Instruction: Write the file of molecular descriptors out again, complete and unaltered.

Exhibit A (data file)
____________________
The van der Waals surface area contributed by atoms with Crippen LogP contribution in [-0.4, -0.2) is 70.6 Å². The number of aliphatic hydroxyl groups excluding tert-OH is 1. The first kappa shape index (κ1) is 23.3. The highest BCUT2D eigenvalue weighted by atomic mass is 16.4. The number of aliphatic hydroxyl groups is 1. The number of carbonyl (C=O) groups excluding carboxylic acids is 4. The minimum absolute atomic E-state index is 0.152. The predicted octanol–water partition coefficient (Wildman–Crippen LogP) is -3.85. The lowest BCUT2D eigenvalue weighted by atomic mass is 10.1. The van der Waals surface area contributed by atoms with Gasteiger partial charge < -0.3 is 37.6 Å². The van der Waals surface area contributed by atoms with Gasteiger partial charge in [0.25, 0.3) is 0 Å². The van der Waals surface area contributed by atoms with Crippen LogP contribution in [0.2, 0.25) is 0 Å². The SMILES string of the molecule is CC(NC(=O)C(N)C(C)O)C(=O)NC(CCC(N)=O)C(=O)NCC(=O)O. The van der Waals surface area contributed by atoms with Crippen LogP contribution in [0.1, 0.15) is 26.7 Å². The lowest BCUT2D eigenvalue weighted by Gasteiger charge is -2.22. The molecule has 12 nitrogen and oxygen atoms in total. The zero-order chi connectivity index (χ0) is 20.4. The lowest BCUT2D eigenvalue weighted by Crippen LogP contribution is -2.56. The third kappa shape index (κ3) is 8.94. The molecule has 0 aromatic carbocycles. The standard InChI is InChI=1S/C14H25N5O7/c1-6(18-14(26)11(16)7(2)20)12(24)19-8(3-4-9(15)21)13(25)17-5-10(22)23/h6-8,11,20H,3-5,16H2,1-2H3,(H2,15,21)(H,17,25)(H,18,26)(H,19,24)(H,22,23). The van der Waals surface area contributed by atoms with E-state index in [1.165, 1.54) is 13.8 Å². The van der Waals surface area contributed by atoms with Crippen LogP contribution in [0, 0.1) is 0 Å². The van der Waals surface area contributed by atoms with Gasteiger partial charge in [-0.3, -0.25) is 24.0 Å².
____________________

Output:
The van der Waals surface area contributed by atoms with Crippen LogP contribution in [-0.4, -0.2) is 70.6 Å². The number of aliphatic hydroxyl groups excluding tert-OH is 1. The first kappa shape index (κ1) is 23.3. The highest BCUT2D eigenvalue weighted by atomic mass is 16.4. The number of aliphatic hydroxyl groups is 1. The number of carbonyl (C=O) groups excluding carboxylic acids is 4. The minimum absolute atomic E-state index is 0.152. The predicted octanol–water partition coefficient (Wildman–Crippen LogP) is -3.85. The lowest BCUT2D eigenvalue weighted by atomic mass is 10.1. The van der Waals surface area contributed by atoms with Gasteiger partial charge < -0.3 is 37.6 Å². The van der Waals surface area contributed by atoms with Gasteiger partial charge in [0.25, 0.3) is 0 Å². The van der Waals surface area contributed by atoms with Crippen LogP contribution in [0.2, 0.25) is 0 Å². The SMILES string of the molecule is CC(NC(=O)C(N)C(C)O)C(=O)NC(CCC(N)=O)C(=O)NCC(=O)O. The van der Waals surface area contributed by atoms with Crippen LogP contribution in [0.1, 0.15) is 26.7 Å². The lowest BCUT2D eigenvalue weighted by Gasteiger charge is -2.22. The molecule has 12 nitrogen and oxygen atoms in total. The zero-order chi connectivity index (χ0) is 20.4. The lowest BCUT2D eigenvalue weighted by Crippen LogP contribution is -2.56. The third kappa shape index (κ3) is 8.94. The molecule has 0 aromatic carbocycles. The standard InChI is InChI=1S/C14H25N5O7/c1-6(18-14(26)11(16)7(2)20)12(24)19-8(3-4-9(15)21)13(25)17-5-10(22)23/h6-8,11,20H,3-5,16H2,1-2H3,(H2,15,21)(H,17,25)(H,18,26)(H,19,24)(H,22,23). The van der Waals surface area contributed by atoms with E-state index in [1.165, 1.54) is 13.8 Å². The van der Waals surface area contributed by atoms with Crippen LogP contribution in [0, 0.1) is 0 Å². The van der Waals surface area contributed by atoms with Gasteiger partial charge in [-0.3, -0.25) is 24.0 Å².